Whether you’d like to be a performer, composer, or teacher or to work in another related field, all programmes are a chance to follow in the footsteps of musical heroes and to build a solid foundation for a career in music. The four-year Bachelor of Music is a great example of how the Academy ensures its graduates have one of the best employability records of any British university.

Academy courses are varied, full of creative opportunities, and can be adapted to what students are interested in. Each instrument and area of study is supported by its own department, all whilst being guided by award-winning faculty members, many of whom are professional and active musicians and academics.

“Students receive support from world-renowned specialists in various ways: one-on-one lessons with multiple experts, regular classes covering solo performance, instrumental-specific sessions focusing on repertoire, technique, and performance style across genres, as well as group classes and orchestral woodwind sessions to boost confidence and develop professional approaches,” says Gordon. “They gain valuable performance experience, receiving specialist feedback in both solo and ensemble settings throughout their studies.”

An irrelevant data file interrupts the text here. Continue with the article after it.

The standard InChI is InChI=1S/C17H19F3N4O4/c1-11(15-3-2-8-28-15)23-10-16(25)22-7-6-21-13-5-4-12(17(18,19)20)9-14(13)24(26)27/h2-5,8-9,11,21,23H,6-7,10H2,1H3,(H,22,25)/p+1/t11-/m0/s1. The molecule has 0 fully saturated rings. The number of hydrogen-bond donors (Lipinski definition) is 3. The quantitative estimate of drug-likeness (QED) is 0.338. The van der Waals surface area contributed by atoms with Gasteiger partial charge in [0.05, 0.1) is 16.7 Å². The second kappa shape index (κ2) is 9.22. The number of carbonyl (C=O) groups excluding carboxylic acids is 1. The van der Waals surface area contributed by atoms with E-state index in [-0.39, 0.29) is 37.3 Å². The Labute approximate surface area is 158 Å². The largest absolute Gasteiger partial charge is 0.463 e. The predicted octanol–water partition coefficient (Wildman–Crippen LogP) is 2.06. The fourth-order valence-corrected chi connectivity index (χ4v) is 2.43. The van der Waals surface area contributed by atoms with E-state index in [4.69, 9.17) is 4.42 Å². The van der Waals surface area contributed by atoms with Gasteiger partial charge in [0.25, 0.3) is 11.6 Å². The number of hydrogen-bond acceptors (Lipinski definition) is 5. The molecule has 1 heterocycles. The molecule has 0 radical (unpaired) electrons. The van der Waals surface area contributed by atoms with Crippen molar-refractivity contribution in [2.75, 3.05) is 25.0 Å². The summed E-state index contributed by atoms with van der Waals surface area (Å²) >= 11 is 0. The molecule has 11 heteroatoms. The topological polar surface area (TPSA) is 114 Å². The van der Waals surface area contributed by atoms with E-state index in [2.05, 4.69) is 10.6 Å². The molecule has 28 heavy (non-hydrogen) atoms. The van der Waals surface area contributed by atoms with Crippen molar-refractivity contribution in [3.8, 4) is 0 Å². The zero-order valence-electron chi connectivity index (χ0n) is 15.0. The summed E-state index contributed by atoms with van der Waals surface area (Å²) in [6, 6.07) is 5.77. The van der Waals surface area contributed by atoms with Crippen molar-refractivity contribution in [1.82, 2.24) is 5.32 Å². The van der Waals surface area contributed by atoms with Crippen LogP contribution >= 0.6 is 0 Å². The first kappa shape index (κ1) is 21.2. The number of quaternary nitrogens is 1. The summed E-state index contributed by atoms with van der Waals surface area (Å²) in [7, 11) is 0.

The Academy’s international reach is exemplified by  their Sir Elton John Global Exchange Programme. Students have the chance to embark on educational exchanges with 12 renowned conservatoires worldwide, including prestigious institutions like The Juilliard School and Sydney Conservatorium of Music. The exchanges can range from intensive one-week project-based work to a full year of study, allowing up to 20 students to expand their musical horizons and share their creativity and culture with others across the globe. Such invaluable experiences not only enrich their artistic abilities but also foster a deeper understanding and appreciation for different cultures, making them true global ambassadors

To further produce independent professional graduates, the Academy trains students to develop their unique identity, and explore musical experimentation while building a strong foundation in techniques and repertoire.

“Feedback helps boost their performance confidence, and the guidance of 1-1 teachers is crucial in nurturing their individual style while focusing on strict technique fundamentals,” Gordon says. “Group classes provide creative stimuli to encourage artistry, and students are motivated to organise their concerts, diversify repertoire, and explore various performance styles. Additional academic electives and practical sessions, including related instruments and contemporary performance guidance, are available for advanced study.”

In 2022/23, an impressive 97% of BMus students graduated with a first or upper-second-class degree, showcasing the academy’s commitment to excellence. This success is attributed to the exceptional mentoring provided by professors, the breadth of the programmes and the emphasis on one-on-one teaching.

If you seek a career and life as a musician, then the Royal Academy of Music is the institute to be. To learn more about the Academy, explore their website.